We knew the above would be the core reason for the app, but we also thought about the new users coming on the app for the first time. What was the instant take away message we wanted to portray? For some users, they would be downloading this app to just check surf conditions, without knowledge of who SAS even are. This was a chance for us to quickly educate users on all the great work SAS do as a charity. A small onboarding process was needed to tackle this first hurdle. But it had to be simple, we didn’t want to lose users be making them read an essay before entering the app.
A picture tells a thousand words...
So came our next challenge, the user has gone through onboarding and they’re ready to add their first beach. Previously, the user would have been presented with a blank screen. This would have been their first real experience with the app. This doesn’t help the user, at this point, there is no guidance or obvious start point. They are more likely to abandon the journey than anything else ?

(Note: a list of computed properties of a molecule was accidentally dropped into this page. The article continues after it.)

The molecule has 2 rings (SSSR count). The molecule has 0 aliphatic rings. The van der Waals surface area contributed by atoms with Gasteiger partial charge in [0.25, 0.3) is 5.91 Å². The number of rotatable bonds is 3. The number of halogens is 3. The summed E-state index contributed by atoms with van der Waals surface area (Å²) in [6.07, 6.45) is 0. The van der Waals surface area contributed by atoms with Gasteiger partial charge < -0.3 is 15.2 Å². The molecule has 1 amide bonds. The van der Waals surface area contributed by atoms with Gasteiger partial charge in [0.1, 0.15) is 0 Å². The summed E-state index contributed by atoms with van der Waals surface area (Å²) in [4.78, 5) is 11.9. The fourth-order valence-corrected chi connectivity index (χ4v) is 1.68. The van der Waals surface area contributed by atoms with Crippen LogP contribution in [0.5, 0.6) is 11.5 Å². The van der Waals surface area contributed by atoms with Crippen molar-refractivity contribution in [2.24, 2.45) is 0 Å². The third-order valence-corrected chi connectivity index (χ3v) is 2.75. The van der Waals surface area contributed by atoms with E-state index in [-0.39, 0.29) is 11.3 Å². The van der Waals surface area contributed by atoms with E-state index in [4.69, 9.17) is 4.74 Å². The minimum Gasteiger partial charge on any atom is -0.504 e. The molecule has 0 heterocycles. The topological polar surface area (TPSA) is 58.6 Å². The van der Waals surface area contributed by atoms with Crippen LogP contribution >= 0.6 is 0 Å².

We changed that by bringing in an illustration to the blank state, which not only allows the user to understand the next steps but also allows SAS personality to instantly come across.
The simpler the better
The next challenge was making the task of subscribing to a beach as simple as possible for the user. We wanted to design the process so that it can aid the user wherever possible. For example, we know where the user is based on the device’s location settings, so let’s use that to our advantage!
With our user research, we know that the user will either be wanting to check on the beaches nearest to them or for an upcoming visit. So we designed it so that straight away the user can see the beaches ‘Nearby’ to them and able to select them without having to tap the search input. Simple!